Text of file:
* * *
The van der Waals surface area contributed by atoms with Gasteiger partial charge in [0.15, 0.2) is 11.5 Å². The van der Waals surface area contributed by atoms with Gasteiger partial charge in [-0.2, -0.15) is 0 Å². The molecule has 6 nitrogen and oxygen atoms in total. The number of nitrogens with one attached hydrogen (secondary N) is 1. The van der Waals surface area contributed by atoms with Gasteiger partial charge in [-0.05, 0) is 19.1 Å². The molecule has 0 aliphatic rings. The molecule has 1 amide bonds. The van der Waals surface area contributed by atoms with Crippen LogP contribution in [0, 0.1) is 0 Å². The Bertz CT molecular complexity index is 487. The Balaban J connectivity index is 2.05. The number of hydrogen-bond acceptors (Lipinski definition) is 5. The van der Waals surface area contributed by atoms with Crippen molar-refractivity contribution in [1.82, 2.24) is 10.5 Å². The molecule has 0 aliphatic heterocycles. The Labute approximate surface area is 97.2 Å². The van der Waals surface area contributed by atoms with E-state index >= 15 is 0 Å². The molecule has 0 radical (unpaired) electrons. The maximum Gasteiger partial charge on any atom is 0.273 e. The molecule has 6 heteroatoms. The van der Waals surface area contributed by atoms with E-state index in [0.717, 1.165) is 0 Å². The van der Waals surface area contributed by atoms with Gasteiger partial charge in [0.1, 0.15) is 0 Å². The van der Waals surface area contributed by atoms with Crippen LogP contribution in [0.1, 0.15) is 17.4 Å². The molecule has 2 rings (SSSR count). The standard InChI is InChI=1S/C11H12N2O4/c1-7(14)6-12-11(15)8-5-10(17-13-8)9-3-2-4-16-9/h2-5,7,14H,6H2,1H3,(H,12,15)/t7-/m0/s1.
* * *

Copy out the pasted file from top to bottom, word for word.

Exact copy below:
The van der Waals surface area contributed by atoms with Gasteiger partial charge in [0.15, 0.2) is 11.5 Å². The van der Waals surface area contributed by atoms with Gasteiger partial charge in [-0.2, -0.15) is 0 Å². The molecule has 6 nitrogen and oxygen atoms in total. The number of nitrogens with one attached hydrogen (secondary N) is 1. The van der Waals surface area contributed by atoms with Gasteiger partial charge in [-0.05, 0) is 19.1 Å². The molecule has 0 aliphatic rings. The molecule has 1 amide bonds. The van der Waals surface area contributed by atoms with Crippen LogP contribution in [0, 0.1) is 0 Å². The Bertz CT molecular complexity index is 487. The Balaban J connectivity index is 2.05. The number of hydrogen-bond acceptors (Lipinski definition) is 5. The van der Waals surface area contributed by atoms with Crippen molar-refractivity contribution in [1.82, 2.24) is 10.5 Å². The molecule has 0 aliphatic heterocycles. The Labute approximate surface area is 97.2 Å². The van der Waals surface area contributed by atoms with E-state index >= 15 is 0 Å². The molecule has 0 radical (unpaired) electrons. The maximum Gasteiger partial charge on any atom is 0.273 e. The molecule has 6 heteroatoms. The van der Waals surface area contributed by atoms with E-state index in [0.717, 1.165) is 0 Å². The van der Waals surface area contributed by atoms with Gasteiger partial charge in [0.1, 0.15) is 0 Å². The van der Waals surface area contributed by atoms with Crippen LogP contribution in [0.1, 0.15) is 17.4 Å². The molecule has 2 rings (SSSR count). The standard InChI is InChI=1S/C11H12N2O4/c1-7(14)6-12-11(15)8-5-10(17-13-8)9-3-2-4-16-9/h2-5,7,14H,6H2,1H3,(H,12,15)/t7-/m0/s1.